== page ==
Strange but True Stories of Synthetic Seismograms
Paul Anderson (Denbury Resources Ltd.) & Rachel Newrick (Racian Ventures)
Synthetic seismograms are critical in understanding seismic data. We rely upon them for an array of tasks, from identifying events on seismic data to estimating the full waveform for inversion. That said, we often create and use synthetic seismograms without much thought given to the input log data or erroneous synthetic results. Contrary to popular belief, and despite how we treat them as interpreters, log measurements are not ground truth, and not all synthetic seismogram algorithms are created equal. Have you ever created a synthetic seismogram that has a tenuous tie to seismic? Have you wondered why the synthetic seismogram changes significantly when the density curve is included? Have you queried the quality of the sonic and density logs used to generate your synthetic seismogram? Have you seen a synthetic seismogram change when a different software package is used? If you can answer yes to any of these questions and / or you would agree that synthetic seismograms are not always simple in your world, then this presentation is for you. The contents of this talk were previously presented in Calgary and Dallas as well as published in the December 2008 issue of the CSEG RECORDER.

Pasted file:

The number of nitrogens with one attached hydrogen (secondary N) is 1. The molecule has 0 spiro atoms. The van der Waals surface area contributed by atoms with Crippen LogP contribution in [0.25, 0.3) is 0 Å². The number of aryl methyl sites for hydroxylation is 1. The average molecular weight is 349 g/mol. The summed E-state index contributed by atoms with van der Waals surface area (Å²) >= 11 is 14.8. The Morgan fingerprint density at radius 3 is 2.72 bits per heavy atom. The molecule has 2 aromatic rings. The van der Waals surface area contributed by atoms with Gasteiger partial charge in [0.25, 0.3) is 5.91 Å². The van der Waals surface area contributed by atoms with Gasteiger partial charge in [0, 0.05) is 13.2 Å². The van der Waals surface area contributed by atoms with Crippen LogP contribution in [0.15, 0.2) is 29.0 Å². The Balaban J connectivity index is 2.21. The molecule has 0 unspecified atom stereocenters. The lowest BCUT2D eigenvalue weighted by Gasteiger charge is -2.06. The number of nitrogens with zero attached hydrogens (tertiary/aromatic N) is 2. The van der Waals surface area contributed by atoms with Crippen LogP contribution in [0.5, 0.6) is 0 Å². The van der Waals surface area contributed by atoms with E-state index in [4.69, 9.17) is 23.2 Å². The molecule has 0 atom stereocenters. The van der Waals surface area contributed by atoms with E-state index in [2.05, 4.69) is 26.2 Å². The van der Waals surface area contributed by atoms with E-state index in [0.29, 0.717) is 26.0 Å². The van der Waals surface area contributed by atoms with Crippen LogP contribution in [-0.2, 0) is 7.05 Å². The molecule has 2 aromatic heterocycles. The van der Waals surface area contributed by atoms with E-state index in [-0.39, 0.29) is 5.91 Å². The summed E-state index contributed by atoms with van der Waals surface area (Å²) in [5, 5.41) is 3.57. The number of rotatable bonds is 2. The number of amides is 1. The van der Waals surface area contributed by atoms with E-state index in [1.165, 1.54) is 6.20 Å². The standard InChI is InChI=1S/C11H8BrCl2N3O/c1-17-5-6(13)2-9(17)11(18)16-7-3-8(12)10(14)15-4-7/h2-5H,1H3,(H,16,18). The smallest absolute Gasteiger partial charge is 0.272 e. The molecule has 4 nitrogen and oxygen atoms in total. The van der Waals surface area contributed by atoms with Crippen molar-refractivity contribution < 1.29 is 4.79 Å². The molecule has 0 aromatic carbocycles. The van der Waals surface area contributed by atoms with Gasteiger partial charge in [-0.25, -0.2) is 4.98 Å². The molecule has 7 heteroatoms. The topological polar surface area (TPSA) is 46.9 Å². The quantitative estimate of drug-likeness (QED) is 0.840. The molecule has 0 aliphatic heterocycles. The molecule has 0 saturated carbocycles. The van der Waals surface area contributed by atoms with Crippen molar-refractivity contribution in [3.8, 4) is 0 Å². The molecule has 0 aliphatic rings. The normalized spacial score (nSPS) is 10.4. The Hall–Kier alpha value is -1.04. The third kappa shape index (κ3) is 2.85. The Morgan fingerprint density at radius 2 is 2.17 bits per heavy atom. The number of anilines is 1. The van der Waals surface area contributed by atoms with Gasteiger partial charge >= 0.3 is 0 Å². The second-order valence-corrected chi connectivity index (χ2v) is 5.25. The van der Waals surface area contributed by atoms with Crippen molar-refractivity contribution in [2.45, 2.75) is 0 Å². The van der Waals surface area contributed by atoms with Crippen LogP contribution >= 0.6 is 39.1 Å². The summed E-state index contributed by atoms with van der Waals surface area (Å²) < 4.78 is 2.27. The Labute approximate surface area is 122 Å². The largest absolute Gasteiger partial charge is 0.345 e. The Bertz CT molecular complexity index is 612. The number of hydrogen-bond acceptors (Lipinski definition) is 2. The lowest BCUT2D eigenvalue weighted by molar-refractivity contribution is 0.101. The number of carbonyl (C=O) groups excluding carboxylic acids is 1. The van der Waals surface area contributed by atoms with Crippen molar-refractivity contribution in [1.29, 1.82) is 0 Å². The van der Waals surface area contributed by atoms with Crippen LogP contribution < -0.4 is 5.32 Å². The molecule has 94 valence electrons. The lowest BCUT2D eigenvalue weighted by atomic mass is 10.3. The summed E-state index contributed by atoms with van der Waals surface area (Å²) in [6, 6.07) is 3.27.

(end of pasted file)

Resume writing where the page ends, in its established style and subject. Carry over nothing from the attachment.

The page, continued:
Paul Anderson is a Senior Geophysicist in the Technology Center at Denbury in Plano, TX where he is responsible for prestack inversion, seismic & VSP processing, and multicomponent technology and its application to reservoir development. Previously Paul was the Geophysical Advisor & Geophysical Coordinator for the Canadian region of Apache Corporation in Calgary , having previously worked in the Calgary & Australia for the same company on projects from around the world. Prior to Apache, Paul was a Reservoir Geophysicist for Veritas DGC in Calgary and Houston. Currently, Paul is the Director of Educational Services for the Canadian Society of Exploration Geophysicists (CSEG).